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Kay, a bored society girl from New York, takes a trip to Greece-where she meets, Terry, an archaeologist. Kay flirts with Terry and he falls for Kay. Kay heads back to New York and Terry follows her to propose marriage. Terry sees Kays lifestyle is uncomfortable. He decides to leave, but, Mrs. Gage (Kay's grandmother) encourages Terry to stay. They become engaged. Just before the wedding Kay and Terry have a huge quarrel. Will Terry be left at the altar? Written by
Talented writer (and later director) Joe Mankiewicz wrote a decent early screwball comedy script with I LIVE MY LIFE, one that in some ways anticipated the much better MY MAN GODFREY of a year later. It meanders a bit, is repetitious and ultimately tedious, but with Clark Gable and Myrna Loy it might have worked.
Joan Crawford didn't have the light touch or resourcefulness needed to make the contrived comedy reversals of this story come to life. The result is that a movie whose script suggests a frothy romp becomes a very strained love story with failed comic overtones. Brian Aherne is tall, handsome, gallant and completely believable as an academic trying to learn how to unwind, rather like Cary Grant in BRINGING UP BABY three years later. Unlike Grant, he hadn't the gifts of comic timing or of charm -- there is something cranky and grudging about him, and maybe this kept him from becoming a star despite his good looks.
But this was a Joan Crawford vehicle, it was tailored for her, and it was she who was expected to carry it. As usual, the broad, strong face is as striking as a Modigliani sculpture but less expressive. Adrian, the great MGM designer so closely associated with her, is largely responsible for providing the illusion of presence and magnetism which Crawford didn't actually have. In this picture he gives her one of her most extreme and frankly ludicrous costumes, and in upstaging her, it exposes the essential flaw in their professional relationship.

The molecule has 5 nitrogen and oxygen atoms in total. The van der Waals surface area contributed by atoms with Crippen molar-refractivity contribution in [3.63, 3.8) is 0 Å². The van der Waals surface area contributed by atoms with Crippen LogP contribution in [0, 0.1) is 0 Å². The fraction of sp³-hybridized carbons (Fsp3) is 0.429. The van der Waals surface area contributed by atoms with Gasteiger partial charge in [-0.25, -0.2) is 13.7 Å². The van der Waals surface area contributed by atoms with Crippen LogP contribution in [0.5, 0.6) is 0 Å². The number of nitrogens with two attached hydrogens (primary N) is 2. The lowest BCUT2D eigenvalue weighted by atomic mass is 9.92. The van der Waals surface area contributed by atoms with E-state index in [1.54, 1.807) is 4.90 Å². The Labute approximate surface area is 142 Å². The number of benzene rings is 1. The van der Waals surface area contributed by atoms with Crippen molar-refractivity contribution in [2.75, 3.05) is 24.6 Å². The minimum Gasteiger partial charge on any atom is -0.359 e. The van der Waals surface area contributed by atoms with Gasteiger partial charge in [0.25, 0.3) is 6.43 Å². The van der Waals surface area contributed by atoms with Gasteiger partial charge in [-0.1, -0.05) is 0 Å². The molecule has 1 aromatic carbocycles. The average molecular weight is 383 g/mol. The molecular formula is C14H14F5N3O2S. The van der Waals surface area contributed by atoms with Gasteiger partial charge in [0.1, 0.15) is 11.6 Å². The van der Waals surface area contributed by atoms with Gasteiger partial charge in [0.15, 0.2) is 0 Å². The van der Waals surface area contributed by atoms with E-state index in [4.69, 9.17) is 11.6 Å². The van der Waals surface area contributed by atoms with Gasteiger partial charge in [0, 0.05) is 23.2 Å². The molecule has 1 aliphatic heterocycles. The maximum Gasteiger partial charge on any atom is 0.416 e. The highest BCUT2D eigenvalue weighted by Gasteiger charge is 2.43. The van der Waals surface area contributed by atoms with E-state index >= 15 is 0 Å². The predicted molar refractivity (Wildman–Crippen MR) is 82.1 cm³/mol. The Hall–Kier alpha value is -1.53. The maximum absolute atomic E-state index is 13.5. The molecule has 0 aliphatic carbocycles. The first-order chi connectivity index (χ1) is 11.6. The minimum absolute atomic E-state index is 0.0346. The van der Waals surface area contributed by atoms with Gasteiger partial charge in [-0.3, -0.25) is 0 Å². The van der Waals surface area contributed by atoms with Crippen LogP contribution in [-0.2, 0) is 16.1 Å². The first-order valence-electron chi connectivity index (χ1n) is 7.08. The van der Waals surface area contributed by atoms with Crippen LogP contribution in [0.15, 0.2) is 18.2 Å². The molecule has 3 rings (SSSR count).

Adrian had wit as a designer and his costumes here are all amusing comments on Crawford's character, but they expose rather than enhance her. The worst example seems meant to be a literal suit of armor since Crawford wears it in a scene in which her defensive, self-conscious character realizes she loves Aherne but must give him up in order to save her father from financial reversals. It's rendered in what looks like silver lame, with gigantic panels that fit over each shoulder, open on the sides but completely obscuring her arms from the front -- an armless Athena ready for battle. Less awful but still attention-getting are a series of black suits and dresses which are cluttered with enormous starched white collars and bibs or exploding swags of stiff material suggesting stylized nun's habits.
In contrast, two simple costumes are far less theatrical but more effective in letting us examine Crawford: A backless, halter neck sailor suit is playful and sexy when she wears it without a bra in her first scene. And much later a starkly elegant white satin dressing gown proves to be more beautiful and glamorous than the two wedding gowns she also wears, the second of which uses tiers of orange blossoms to cover up damage her spoiled heiress has done to it. The two pared-down costumes at least allow us to observe the actress and woman for ourselves to decide what we think of her. Little was required of Crawford in this period and she gave very little in return. And we have to wonder if Adrian tried to hide this or was in fact the cause of it: Why should Crawford have learned to feel and act when her collars and sleeves upstaged her in every scene anyway?
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